Yet it started opening up a niggle in me…

She wasn’t doing the things right but I understood. And other people even said the book was beautiful which was REALLY weird because this isn’t a normal book people shouldn’t like it because those are the rules.

And yet…

And yet she could say crazy things and not use punctuation like you’re supposed to and the story was sticky like it stuck and the lemon cake tasted like deceit and I understood even though everything was wrong. The story was sticky.

It was so sticky.

And then I bought some of her short stories because why not and those stories were even stickier all sticking in my head like they were super important but they weren’t important they were just true even though they were about mad things like boys who shrink into amoebas and wow… I’m re-reading them all now so I’m feeling happier than usual. Isn’t that nice? For an author to make you feel happy?

So when I grow up I kind of want to be Aimee Bender but the Nadine Rose Larter version (which will probably be sad) because Aimee is so true and real and she just writes whatever crazy thing she wants and even though maybe they’re not important they still really feel like they are.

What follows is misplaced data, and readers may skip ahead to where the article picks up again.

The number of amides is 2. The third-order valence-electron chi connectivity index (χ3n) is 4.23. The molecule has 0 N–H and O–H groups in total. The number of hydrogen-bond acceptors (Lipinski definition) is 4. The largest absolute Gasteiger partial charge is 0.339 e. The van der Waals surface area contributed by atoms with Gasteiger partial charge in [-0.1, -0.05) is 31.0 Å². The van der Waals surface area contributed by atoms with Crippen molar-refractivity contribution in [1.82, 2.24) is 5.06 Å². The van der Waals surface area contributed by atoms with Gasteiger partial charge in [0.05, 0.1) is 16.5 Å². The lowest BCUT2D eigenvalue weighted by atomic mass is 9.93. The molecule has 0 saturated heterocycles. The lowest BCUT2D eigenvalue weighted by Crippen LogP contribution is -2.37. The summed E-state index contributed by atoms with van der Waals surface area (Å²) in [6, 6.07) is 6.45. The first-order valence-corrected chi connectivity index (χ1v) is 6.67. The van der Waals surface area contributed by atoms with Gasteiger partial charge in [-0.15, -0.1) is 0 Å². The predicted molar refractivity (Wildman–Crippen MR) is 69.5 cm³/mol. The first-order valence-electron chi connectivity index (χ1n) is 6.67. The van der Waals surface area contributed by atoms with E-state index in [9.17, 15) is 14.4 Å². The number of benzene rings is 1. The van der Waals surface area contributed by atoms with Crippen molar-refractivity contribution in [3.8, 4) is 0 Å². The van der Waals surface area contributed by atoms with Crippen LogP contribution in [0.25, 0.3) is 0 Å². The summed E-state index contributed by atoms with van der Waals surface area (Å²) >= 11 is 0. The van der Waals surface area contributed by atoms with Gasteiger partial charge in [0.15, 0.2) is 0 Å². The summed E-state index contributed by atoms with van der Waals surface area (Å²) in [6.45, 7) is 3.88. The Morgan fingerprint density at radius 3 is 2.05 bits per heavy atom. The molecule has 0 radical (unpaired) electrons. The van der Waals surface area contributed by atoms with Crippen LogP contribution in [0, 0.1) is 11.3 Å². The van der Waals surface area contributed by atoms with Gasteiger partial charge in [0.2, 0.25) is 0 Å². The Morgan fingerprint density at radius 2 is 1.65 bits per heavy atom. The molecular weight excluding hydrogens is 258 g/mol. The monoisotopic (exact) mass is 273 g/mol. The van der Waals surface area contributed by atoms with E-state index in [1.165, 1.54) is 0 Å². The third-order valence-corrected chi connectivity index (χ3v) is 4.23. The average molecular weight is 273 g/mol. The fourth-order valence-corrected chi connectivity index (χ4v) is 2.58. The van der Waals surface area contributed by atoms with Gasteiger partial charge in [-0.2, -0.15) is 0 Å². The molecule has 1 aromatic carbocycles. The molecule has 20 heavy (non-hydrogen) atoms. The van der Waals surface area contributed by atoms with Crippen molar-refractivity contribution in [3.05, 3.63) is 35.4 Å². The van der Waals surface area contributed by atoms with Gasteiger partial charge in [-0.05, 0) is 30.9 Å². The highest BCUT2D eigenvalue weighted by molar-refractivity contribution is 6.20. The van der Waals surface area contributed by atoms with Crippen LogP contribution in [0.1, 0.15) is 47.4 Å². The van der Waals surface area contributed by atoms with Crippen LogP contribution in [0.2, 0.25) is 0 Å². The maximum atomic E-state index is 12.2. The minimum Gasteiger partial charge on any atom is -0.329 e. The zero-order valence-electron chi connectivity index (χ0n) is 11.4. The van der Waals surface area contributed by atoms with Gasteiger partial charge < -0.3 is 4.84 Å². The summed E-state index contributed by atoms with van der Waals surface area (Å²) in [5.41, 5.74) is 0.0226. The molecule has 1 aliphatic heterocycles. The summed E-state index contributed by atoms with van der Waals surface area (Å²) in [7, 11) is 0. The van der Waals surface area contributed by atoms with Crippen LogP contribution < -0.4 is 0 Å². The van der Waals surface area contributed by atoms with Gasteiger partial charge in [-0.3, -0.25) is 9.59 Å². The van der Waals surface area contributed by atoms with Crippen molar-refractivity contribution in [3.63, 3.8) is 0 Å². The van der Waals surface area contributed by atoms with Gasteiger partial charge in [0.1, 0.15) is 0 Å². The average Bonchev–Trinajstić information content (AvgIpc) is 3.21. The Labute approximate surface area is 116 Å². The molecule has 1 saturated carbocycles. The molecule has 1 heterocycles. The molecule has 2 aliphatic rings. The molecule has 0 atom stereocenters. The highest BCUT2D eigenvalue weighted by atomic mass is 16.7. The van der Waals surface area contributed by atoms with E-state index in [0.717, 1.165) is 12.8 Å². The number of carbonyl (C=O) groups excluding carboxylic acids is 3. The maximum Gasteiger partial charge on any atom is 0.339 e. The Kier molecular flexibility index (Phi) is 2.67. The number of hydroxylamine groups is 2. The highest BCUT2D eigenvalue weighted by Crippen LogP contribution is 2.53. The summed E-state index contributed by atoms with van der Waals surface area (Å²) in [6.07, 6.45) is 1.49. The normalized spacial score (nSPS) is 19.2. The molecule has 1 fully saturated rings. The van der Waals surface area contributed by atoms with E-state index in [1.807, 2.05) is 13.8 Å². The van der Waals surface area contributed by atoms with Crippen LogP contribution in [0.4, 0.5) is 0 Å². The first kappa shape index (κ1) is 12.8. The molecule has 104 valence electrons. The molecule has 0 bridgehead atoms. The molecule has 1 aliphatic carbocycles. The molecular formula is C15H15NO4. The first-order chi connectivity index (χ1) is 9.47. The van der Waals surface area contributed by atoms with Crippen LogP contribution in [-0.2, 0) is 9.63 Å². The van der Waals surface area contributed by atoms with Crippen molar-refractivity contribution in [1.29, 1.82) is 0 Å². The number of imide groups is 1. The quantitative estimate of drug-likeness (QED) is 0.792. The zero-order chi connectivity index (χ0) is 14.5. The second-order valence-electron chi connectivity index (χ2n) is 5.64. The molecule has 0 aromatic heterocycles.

Because they’re so real and they don’t make sense but that’s kind of really delicious…

Review: Emotionally Weird ~ Kate Atkinson

Emotionally WeirdEmotionally Weird by Kate Atkinson
My rating: 4 of 5 stars

Hmmm…. I will admit (as I already have on numerous occasions during the consumption of this book) that I may be a little lacking in the amount of intelligence required to “get” it. I imagine others got it from the beginning but it took me a really long time! That said: I think I finally did “get” it and so by the time I got to the end I was very glad to have persevered even though I considered giving up quite a few times.